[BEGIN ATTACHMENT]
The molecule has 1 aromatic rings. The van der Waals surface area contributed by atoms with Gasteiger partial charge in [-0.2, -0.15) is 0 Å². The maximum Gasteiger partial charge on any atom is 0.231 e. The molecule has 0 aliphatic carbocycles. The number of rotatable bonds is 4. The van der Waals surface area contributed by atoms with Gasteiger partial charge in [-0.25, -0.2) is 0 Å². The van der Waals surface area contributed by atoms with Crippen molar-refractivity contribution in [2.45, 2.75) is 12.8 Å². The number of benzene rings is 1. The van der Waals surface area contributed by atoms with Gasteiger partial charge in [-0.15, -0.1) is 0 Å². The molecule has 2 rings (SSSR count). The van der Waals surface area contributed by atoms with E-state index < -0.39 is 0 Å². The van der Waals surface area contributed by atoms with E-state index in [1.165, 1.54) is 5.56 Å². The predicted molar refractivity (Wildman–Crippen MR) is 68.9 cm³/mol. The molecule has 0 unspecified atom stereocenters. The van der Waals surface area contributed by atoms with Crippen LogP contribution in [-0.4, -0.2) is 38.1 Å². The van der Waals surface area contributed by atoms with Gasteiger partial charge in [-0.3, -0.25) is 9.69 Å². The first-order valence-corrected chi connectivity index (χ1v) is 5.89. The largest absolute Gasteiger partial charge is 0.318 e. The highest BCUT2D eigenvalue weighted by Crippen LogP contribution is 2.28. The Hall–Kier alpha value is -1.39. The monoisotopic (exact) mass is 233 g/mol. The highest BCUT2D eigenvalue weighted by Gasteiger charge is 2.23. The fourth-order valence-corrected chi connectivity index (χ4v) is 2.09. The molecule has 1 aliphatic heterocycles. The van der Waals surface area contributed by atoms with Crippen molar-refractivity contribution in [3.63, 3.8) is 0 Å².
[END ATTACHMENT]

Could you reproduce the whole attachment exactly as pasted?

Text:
The molecule has 1 aromatic rings. The van der Waals surface area contributed by atoms with Gasteiger partial charge in [-0.2, -0.15) is 0 Å². The maximum Gasteiger partial charge on any atom is 0.231 e. The molecule has 0 aliphatic carbocycles. The number of rotatable bonds is 4. The van der Waals surface area contributed by atoms with Gasteiger partial charge in [-0.25, -0.2) is 0 Å². The van der Waals surface area contributed by atoms with Crippen molar-refractivity contribution in [2.45, 2.75) is 12.8 Å². The number of benzene rings is 1. The van der Waals surface area contributed by atoms with Gasteiger partial charge in [-0.15, -0.1) is 0 Å². The molecule has 2 rings (SSSR count). The van der Waals surface area contributed by atoms with E-state index < -0.39 is 0 Å². The van der Waals surface area contributed by atoms with E-state index in [1.165, 1.54) is 5.56 Å². The predicted molar refractivity (Wildman–Crippen MR) is 68.9 cm³/mol. The molecule has 0 unspecified atom stereocenters. The van der Waals surface area contributed by atoms with Crippen LogP contribution in [-0.4, -0.2) is 38.1 Å². The van der Waals surface area contributed by atoms with Gasteiger partial charge in [-0.3, -0.25) is 9.69 Å². The first-order valence-corrected chi connectivity index (χ1v) is 5.89. The largest absolute Gasteiger partial charge is 0.318 e. The highest BCUT2D eigenvalue weighted by Crippen LogP contribution is 2.28. The Hall–Kier alpha value is -1.39. The monoisotopic (exact) mass is 233 g/mol. The highest BCUT2D eigenvalue weighted by Gasteiger charge is 2.23. The fourth-order valence-corrected chi connectivity index (χ4v) is 2.09. The molecule has 1 aliphatic heterocycles. The van der Waals surface area contributed by atoms with Crippen molar-refractivity contribution in [3.63, 3.8) is 0 Å².